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SPIRIT OF SYLVIA (UPDATE)
Saluting a legend (10/11a)
STREAMING SONGS CHART: CLIMBERS
Shock of the new (10/11a)
SONG REVENUE CHART: CAPTAIN KIRK
Da teen vs. DaBaby (10/11a)
A LATE-BREAKING
CHART BATTLE?
Unexpected drama (10/11a)
GRAMMY CHEW:
BEST NEW ARTIST
An uber-competitive category (10/11a)
RIHANNA PREPARES TO RULE THE ROOST
What shoes go with dancehall?
WHAT'S NEXT FOR R&B?
How certain projects connect at streaming.
THE K-POP LANDSCAPE
농담은 한국어에서 더 잘 작동합니다.
THE NEW GRAMMY POWER
Change is nigh.
Critics' Choice
THE GREAT LOST CARS LP
9/20/19

By Bud Scoppa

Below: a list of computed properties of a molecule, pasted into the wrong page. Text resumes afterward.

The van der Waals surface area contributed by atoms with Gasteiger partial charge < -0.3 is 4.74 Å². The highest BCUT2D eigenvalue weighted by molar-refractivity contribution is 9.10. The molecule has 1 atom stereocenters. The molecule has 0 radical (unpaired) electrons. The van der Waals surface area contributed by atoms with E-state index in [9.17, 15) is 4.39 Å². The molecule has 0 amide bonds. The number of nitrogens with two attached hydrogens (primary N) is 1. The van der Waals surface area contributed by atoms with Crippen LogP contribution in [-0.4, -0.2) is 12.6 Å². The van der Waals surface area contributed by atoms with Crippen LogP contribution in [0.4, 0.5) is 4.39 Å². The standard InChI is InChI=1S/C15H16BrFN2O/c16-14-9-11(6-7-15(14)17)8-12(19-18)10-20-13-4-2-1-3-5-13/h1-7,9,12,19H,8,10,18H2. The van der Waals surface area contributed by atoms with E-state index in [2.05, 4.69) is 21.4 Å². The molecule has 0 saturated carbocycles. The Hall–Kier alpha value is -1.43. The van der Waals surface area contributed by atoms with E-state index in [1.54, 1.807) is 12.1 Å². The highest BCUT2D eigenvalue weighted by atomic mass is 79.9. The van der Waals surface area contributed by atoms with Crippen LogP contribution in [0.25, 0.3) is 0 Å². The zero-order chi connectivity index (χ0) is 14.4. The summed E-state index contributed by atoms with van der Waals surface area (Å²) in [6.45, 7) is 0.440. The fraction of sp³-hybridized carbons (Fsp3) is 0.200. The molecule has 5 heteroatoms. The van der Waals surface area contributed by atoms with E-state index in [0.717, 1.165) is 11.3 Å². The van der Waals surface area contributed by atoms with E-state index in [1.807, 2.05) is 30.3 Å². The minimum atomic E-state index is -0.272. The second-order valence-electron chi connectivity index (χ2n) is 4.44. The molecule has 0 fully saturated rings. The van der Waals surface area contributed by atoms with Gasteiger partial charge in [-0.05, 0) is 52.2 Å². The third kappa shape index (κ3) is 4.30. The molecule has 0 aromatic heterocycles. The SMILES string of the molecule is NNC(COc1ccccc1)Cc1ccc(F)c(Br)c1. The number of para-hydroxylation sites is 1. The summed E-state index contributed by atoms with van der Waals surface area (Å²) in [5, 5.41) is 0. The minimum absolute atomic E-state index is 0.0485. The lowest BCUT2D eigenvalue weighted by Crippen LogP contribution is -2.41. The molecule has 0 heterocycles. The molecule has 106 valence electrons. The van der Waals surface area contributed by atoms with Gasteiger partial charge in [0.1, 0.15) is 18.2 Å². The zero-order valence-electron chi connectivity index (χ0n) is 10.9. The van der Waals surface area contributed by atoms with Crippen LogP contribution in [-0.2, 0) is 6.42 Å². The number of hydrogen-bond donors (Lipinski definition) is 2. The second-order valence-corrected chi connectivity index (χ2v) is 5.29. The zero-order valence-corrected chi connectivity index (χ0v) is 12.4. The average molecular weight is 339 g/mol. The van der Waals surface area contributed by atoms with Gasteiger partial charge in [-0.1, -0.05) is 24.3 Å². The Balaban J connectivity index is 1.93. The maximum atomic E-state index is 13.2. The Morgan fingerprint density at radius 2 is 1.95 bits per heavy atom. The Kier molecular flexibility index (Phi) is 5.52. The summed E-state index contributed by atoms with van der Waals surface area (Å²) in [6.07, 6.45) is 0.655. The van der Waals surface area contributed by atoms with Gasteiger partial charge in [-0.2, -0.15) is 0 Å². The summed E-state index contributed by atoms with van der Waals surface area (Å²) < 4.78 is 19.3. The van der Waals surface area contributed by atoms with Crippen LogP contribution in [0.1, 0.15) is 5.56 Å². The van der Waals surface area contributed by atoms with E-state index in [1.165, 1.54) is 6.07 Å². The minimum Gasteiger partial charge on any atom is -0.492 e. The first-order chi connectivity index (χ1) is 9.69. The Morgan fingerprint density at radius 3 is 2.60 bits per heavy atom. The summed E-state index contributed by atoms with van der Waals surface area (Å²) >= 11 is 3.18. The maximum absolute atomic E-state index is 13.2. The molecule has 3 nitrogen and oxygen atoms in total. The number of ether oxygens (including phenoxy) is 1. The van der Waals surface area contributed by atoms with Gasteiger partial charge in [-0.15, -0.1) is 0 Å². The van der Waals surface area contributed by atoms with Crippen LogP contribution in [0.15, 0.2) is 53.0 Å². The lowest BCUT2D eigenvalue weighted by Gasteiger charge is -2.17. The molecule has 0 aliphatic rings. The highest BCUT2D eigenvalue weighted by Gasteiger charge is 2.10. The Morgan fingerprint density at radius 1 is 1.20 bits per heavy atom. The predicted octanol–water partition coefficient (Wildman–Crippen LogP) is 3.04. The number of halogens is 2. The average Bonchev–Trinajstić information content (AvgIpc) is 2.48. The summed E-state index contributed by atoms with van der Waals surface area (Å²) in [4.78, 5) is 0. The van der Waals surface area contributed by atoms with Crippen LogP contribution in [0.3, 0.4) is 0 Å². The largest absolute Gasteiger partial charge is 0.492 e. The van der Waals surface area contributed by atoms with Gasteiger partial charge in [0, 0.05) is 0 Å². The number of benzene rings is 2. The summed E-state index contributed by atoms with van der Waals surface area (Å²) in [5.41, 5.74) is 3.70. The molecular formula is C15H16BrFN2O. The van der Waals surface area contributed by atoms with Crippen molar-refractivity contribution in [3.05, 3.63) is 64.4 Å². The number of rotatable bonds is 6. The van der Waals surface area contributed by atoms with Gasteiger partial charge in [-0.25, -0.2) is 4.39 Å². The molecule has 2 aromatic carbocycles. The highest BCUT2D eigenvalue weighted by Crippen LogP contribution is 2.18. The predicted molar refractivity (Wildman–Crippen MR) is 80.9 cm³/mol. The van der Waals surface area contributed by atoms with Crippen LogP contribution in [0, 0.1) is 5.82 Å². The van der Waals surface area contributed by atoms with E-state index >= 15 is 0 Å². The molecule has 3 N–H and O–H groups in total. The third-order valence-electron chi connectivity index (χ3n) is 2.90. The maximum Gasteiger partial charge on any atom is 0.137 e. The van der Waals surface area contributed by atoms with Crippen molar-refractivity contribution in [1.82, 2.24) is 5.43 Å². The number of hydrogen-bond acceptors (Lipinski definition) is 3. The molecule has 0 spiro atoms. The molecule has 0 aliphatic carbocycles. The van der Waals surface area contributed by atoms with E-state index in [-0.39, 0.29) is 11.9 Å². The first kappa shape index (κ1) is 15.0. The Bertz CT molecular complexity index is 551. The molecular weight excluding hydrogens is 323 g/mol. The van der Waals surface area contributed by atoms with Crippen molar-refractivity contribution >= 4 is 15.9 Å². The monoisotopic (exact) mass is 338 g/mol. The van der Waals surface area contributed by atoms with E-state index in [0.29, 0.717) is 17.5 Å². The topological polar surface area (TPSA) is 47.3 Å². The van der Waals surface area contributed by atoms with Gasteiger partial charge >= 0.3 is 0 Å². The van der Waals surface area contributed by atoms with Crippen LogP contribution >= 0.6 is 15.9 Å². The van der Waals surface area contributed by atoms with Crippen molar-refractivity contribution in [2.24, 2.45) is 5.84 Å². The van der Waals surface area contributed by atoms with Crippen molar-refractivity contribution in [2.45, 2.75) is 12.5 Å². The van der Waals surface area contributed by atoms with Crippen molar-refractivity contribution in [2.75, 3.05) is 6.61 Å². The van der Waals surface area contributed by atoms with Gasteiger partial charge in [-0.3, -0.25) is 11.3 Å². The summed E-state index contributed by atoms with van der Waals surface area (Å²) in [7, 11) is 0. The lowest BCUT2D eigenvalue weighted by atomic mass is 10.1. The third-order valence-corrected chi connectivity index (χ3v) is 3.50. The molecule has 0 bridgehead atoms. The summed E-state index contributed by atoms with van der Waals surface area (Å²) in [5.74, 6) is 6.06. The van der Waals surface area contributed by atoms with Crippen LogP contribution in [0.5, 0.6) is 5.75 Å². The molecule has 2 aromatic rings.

In 2011, 33 years after The Cars’ astonishing debut album, a record that sounded entirely new and yet instantly familiar, auteur Ric Ocasek and the three other surviving members (bass player/singer Ben Orr died in 2000) came remarkably close to achieving the contoured crispness and in-your-face immediacy of their greatest achievement on the little-known or -heard Move Like This (on the now-defunct Hear Music). Their potent chemistry was undiminished on super-sticky instant classics like “Blue Tip,” “Sad Song” and “Keep On Knocking,” with the taut interaction of guitarist Elliott Easton and synth player Greg Hawkes, the howitzer snare hits of David Robinson and Ocasek’s wry, terse vocal persona on full display. That these long-separated musicians were able to make a quintessential Cars LP a quarter century after releasing what was supposedly their sixth and last album constitutes a small miracle. With the late, great Ocasek very much on our minds, Move Like This is a buried treasure that demands to be unearthed and enjoyed.